A) Choose a space with lots of light. Enhance the main light if necessary. Have alternate light sources readily available such as lamps, mirrors, white sheet, foam core, your white clothing, flash unit, and utility lights handy.
B) Depending on how natural or “studio” you want the result, tidy up, or with small kids, drape a couch with a simple white sheet trailing on the floor, or leave it natural: messy, modern or otherwise. (I did “studio” with my newborn, natural with my 5 year old.)
C) Have a few inspiring items on hand, most importantly the items listed in #1 such as bananas, music, clothes, etc.
Begin noticing light’s effect on possible locations, especially your own home. Which windows steam light in the morning, midday, or evening? If you have a favorite location, what time of day and year is it best-lit? North light, because it is even and less directional (fewer shadows), provides the easiest light source for moving baby targets.
When all the above is in place, photograph your subject with 3 different sources of catch-light as listed above. No need to have the subject look at you in every image, but you should attempt to include the eyes in each image whether or not you see the catch-light. This helps you see the benefit or not of the catch-light.
1) To have a child look at the camera, It helps to have another person attract the models attention. Kids respond to faces. (Your face is hidden behind the camera.)
2) As a general rule, meter on the subjects skin (or your own hand if in the same light as the model) then overexpose one stop, or use something white (a wall?) to meter on and overexpose by 2 stops.
3) If you know how to use your camera’s histogram, check it each time you change your lighting.
4) If you use a flash for catch-light but prefer a natural light look, set the flash to underexpose by two stops, but shoot at your camera’s natural light setting.
5) For best color balance, take a shot of a “photo target” (a neutral card with a true white, sometimes gray and black too.) each time you change lighting. You can use these images for easy white balance your images in post processing. Many more advanced cameras make this unnecessary. You’ll know it’s necessary to use a photo target when you can’t color balance your images using the white balance setting in your editing program.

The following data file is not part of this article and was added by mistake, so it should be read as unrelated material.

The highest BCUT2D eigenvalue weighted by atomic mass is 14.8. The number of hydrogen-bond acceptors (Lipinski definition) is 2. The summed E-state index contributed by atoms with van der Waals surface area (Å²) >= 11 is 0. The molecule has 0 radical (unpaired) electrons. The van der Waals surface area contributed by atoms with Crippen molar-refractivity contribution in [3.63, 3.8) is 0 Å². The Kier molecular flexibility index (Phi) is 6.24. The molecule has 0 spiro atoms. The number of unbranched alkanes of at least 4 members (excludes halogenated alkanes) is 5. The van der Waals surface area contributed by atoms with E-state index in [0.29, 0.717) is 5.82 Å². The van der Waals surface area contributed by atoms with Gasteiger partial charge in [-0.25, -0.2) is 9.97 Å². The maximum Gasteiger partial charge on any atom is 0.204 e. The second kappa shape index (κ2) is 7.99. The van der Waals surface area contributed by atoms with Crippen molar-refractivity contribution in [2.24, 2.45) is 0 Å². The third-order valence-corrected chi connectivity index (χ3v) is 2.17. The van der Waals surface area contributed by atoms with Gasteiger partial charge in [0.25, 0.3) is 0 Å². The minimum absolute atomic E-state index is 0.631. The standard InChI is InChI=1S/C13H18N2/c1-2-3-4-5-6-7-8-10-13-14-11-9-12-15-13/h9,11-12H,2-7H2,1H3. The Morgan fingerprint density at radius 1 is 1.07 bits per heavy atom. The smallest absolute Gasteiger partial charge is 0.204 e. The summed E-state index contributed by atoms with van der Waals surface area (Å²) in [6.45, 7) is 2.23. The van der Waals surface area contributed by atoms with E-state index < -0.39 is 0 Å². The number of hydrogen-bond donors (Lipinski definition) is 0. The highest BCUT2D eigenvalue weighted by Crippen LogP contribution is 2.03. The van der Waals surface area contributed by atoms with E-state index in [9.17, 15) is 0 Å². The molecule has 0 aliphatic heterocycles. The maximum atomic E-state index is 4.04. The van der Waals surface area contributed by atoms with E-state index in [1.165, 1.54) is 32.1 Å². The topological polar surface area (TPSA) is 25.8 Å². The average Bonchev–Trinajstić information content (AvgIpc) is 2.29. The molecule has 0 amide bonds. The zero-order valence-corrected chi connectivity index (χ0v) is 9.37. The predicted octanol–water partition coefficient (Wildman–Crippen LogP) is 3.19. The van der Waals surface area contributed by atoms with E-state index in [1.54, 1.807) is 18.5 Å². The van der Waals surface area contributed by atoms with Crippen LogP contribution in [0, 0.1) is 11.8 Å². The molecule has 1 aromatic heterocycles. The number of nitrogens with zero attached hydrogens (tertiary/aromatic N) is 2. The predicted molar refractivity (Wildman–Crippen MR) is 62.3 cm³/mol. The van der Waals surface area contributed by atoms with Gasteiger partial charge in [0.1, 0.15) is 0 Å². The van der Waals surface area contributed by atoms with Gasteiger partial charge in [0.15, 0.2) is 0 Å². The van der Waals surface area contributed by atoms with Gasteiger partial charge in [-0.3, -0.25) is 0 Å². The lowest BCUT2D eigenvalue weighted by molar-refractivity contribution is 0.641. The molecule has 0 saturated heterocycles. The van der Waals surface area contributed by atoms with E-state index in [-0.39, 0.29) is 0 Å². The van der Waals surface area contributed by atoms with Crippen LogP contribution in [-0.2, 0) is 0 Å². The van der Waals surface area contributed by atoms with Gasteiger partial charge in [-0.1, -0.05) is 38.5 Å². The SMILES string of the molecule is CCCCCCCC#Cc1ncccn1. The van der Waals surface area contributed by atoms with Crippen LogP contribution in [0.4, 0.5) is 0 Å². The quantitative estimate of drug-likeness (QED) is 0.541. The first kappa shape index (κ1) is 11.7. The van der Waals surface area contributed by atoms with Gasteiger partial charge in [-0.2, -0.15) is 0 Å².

6) Have on hand extras attention getters for toddlers: bells, squeaky toys, clown nose, Elmo Hat, feathers or boa, silk scarf. Stay away from “His/Her toy” as you’ll have a hard time removing it. As if you didn’t know!
7) Music can be a huge motivator for kids to stay present.
8) Dress in light clothes and be amazed at how your outfit “fills” the subject’s eyes with catch-light. Play with a hand held mirror as a sun reflector. (Use CAUTION with small children. Mirrors are a harsh, bright light source best used 6 or more feet from a child’s eyes.)
Ideally you will finish the assignment with the following:
6 images total
At least 3 will show a clear catch-light IN the eye from 3 different light sources. Note the sources of catch-light.
The other 3 may be of eyes looking down or any perspective without the catch-light visible, but still with lighting that would have provided a catch-light had the subject’s eyes been visible.
What is the overall effect or mood of including a catch-light?
VII) SUGGESTION FOR FURTHER PLAY
You may choose to try the exact opposite, keeping any light from reaching the eyes. Moody or dramatic is often the effect of such lighting. Perhaps a future assignment…